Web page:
Groundhog Trapping & Control

Around the country on February 2nd, our eyes take us to Punxsutawney, Pennsylvania, with the hopes of a prediction of an early spring. The Punxsutawney Groundhog Club has kept records of the choice for over 100 years, and our favorite groundhog has chosen the warmer option just 15 times and has been right only 39% of the time. The tradition is linked to the Christian’s Candlemas celebration, as far back as the 4th century AD, and was brought to North America by German immigrants. Soon after their arrival, the groundhog replaced the hedgehog.

Also known as the whistle-pig or woodchuck, their name does not have anything to do with wood. It comes from the Native American word, wuchak, which roughly means digger. That fact may have led to the tongue-twister, “How much wood could a woodchuck chuck if a woodchuck could chuck wood?” A Cornell University study put that number at 700lbs.

They are found almost everywhere, including parks, pastures, suburbs, near fences, under decks, porches, etc. They may look like little bears but are the most prominent squirrel family members. They are solitary creatures and tireless workers. One groundhog can dig a burrow six feet deep and twenty feet wide, with up to a dozen openings. They need this many escape routes because they can only run about eight mph when predators like the fox can get up to 25 mph. It is estimated that almost 400lbs of stone and dirt had been dug out in the burrow’s creation.

Their underground condo comes with specific areas for birthing, rearing young, hibernation, and even going to the bathroom. To prepare for hibernation, they spend the warmer months getting ready. Their food of choice is vegetation; berries, twigs, fruit, and tree bark, and they can consume more than one pound of it in a meal. That would be the equivalent of a 15lb steak being eaten by a 150lb person. To reduce their weight loss during the 150 days of winter sleep, they can slow their breathing from 16 breaths/minute to 2.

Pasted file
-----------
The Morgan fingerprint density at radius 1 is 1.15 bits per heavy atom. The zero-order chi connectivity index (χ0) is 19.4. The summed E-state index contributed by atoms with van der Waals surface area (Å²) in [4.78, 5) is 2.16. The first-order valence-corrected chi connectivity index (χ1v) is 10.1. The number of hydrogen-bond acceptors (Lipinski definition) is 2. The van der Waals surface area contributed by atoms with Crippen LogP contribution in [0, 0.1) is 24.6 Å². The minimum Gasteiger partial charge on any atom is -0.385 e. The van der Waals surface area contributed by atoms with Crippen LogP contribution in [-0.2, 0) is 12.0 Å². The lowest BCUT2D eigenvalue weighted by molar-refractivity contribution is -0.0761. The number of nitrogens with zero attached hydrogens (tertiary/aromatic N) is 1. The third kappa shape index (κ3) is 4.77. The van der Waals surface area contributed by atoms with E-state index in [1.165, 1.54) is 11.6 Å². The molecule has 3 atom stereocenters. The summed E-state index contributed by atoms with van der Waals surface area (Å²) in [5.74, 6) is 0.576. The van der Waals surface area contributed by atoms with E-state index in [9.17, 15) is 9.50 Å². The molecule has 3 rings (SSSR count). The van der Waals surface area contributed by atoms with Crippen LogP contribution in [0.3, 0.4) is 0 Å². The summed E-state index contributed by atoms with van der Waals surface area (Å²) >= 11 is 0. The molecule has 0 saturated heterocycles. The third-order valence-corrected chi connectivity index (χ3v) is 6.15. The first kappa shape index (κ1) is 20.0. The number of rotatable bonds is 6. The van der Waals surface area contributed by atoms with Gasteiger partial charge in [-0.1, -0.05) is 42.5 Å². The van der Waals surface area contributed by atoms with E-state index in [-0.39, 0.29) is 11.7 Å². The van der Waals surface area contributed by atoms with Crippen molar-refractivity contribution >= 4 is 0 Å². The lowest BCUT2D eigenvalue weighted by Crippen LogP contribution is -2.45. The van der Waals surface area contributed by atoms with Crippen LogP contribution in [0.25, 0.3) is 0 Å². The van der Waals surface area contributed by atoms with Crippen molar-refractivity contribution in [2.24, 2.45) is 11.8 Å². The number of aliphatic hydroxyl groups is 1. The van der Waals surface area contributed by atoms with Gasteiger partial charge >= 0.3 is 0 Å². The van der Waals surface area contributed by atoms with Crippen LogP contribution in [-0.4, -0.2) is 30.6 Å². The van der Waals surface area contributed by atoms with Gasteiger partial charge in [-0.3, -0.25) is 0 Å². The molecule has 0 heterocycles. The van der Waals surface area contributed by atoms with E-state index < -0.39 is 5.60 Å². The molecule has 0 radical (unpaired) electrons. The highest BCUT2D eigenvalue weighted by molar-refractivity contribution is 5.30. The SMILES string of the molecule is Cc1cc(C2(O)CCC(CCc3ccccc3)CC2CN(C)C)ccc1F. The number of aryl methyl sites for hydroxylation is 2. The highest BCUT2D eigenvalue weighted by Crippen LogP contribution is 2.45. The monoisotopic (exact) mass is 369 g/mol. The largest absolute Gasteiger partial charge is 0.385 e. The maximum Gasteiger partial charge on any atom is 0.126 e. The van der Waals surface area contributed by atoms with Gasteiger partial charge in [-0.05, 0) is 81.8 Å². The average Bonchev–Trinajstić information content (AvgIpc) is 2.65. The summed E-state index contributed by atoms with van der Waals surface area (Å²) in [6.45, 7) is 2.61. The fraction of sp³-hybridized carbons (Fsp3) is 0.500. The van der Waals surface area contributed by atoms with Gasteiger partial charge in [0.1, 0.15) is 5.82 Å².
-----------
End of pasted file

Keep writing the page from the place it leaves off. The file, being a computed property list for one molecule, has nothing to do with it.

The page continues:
Their burrows can lead to foundation damage, damaged electric pipes, and torn-up irrigation systems. Weakened ground structures set up the risk of collapse under heavy farm equipment, and the openings are a trip and fall hazard for livestock, horses, and us. They have even chewed up the wires inside a car.

If you’re thinking of keeping one as a pet, there are better choices. They are aggressive, don’t do well in small spaces, and are very difficult to train. They also are hosts to fleas and ticks and the pathogens they can carry.

In Sullivan and the surrounding areas, we’ve been protecting our neighbors from nuisances like woodchucks, bats, squirrels, foxes, and more. If you see more than a groundhog’s shadow, contact the area’s #1 wildlife removal service, Advanced Wildlife Control.

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